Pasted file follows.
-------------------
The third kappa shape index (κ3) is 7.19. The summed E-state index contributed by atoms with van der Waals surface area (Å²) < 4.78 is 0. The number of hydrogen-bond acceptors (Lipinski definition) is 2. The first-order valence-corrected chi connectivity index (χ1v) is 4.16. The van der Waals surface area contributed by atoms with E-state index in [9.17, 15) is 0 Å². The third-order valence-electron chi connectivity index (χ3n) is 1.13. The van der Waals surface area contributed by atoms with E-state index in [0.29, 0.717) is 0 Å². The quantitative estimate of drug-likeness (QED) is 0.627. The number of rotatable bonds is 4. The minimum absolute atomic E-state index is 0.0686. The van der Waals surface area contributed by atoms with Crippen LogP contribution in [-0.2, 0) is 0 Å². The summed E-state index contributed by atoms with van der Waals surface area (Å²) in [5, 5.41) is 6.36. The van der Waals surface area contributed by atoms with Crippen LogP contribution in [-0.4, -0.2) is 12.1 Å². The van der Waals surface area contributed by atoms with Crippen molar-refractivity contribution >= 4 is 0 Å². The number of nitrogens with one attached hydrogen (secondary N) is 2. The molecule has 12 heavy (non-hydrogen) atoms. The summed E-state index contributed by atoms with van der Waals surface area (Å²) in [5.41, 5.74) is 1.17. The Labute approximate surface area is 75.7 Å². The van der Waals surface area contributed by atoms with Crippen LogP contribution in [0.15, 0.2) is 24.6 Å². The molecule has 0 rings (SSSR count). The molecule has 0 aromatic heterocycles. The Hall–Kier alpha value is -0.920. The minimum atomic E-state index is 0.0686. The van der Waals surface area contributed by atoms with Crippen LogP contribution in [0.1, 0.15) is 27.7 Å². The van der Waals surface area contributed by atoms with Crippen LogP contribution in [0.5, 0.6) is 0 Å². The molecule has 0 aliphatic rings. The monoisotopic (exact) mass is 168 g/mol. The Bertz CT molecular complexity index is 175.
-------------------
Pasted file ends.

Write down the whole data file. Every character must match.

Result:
The third kappa shape index (κ3) is 7.19. The summed E-state index contributed by atoms with van der Waals surface area (Å²) < 4.78 is 0. The number of hydrogen-bond acceptors (Lipinski definition) is 2. The first-order valence-corrected chi connectivity index (χ1v) is 4.16. The van der Waals surface area contributed by atoms with E-state index in [9.17, 15) is 0 Å². The third-order valence-electron chi connectivity index (χ3n) is 1.13. The van der Waals surface area contributed by atoms with E-state index in [0.29, 0.717) is 0 Å². The quantitative estimate of drug-likeness (QED) is 0.627. The number of rotatable bonds is 4. The minimum absolute atomic E-state index is 0.0686. The van der Waals surface area contributed by atoms with Crippen LogP contribution in [-0.2, 0) is 0 Å². The summed E-state index contributed by atoms with van der Waals surface area (Å²) in [5, 5.41) is 6.36. The van der Waals surface area contributed by atoms with Crippen LogP contribution in [-0.4, -0.2) is 12.1 Å². The van der Waals surface area contributed by atoms with Crippen molar-refractivity contribution >= 4 is 0 Å². The number of nitrogens with one attached hydrogen (secondary N) is 2. The molecule has 12 heavy (non-hydrogen) atoms. The summed E-state index contributed by atoms with van der Waals surface area (Å²) in [5.41, 5.74) is 1.17. The Labute approximate surface area is 75.7 Å². The van der Waals surface area contributed by atoms with Crippen LogP contribution in [0.15, 0.2) is 24.6 Å². The molecule has 0 rings (SSSR count). The molecule has 0 aromatic heterocycles. The Hall–Kier alpha value is -0.920. The minimum atomic E-state index is 0.0686. The van der Waals surface area contributed by atoms with Crippen LogP contribution in [0.1, 0.15) is 27.7 Å². The van der Waals surface area contributed by atoms with Crippen LogP contribution in [0.5, 0.6) is 0 Å². The molecule has 0 aliphatic rings. The monoisotopic (exact) mass is 168 g/mol. The Bertz CT molecular complexity index is 175.